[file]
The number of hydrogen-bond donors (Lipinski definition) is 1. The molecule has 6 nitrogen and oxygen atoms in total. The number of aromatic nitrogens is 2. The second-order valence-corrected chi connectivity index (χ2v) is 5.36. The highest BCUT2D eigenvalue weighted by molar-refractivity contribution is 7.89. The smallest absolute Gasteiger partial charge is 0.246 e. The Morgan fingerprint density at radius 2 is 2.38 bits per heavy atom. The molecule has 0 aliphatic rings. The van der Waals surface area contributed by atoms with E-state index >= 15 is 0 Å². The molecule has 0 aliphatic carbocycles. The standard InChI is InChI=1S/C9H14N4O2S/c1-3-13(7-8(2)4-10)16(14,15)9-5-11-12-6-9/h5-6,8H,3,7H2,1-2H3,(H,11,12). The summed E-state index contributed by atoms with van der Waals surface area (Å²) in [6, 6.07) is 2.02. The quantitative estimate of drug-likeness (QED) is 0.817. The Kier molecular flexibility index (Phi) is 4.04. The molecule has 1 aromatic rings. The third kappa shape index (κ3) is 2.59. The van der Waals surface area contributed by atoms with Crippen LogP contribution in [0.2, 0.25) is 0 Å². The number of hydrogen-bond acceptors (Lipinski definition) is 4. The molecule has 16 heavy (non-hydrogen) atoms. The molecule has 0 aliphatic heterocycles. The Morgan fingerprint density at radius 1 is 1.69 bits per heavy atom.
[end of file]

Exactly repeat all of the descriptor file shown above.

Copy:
The number of hydrogen-bond donors (Lipinski definition) is 1. The molecule has 6 nitrogen and oxygen atoms in total. The number of aromatic nitrogens is 2. The second-order valence-corrected chi connectivity index (χ2v) is 5.36. The highest BCUT2D eigenvalue weighted by molar-refractivity contribution is 7.89. The smallest absolute Gasteiger partial charge is 0.246 e. The Morgan fingerprint density at radius 2 is 2.38 bits per heavy atom. The molecule has 0 aliphatic rings. The van der Waals surface area contributed by atoms with E-state index >= 15 is 0 Å². The molecule has 0 aliphatic carbocycles. The standard InChI is InChI=1S/C9H14N4O2S/c1-3-13(7-8(2)4-10)16(14,15)9-5-11-12-6-9/h5-6,8H,3,7H2,1-2H3,(H,11,12). The summed E-state index contributed by atoms with van der Waals surface area (Å²) in [6, 6.07) is 2.02. The quantitative estimate of drug-likeness (QED) is 0.817. The Kier molecular flexibility index (Phi) is 4.04. The molecule has 1 aromatic rings. The third kappa shape index (κ3) is 2.59. The van der Waals surface area contributed by atoms with Crippen LogP contribution in [0.2, 0.25) is 0 Å². The number of hydrogen-bond acceptors (Lipinski definition) is 4. The molecule has 16 heavy (non-hydrogen) atoms. The molecule has 0 aliphatic heterocycles. The Morgan fingerprint density at radius 1 is 1.69 bits per heavy atom.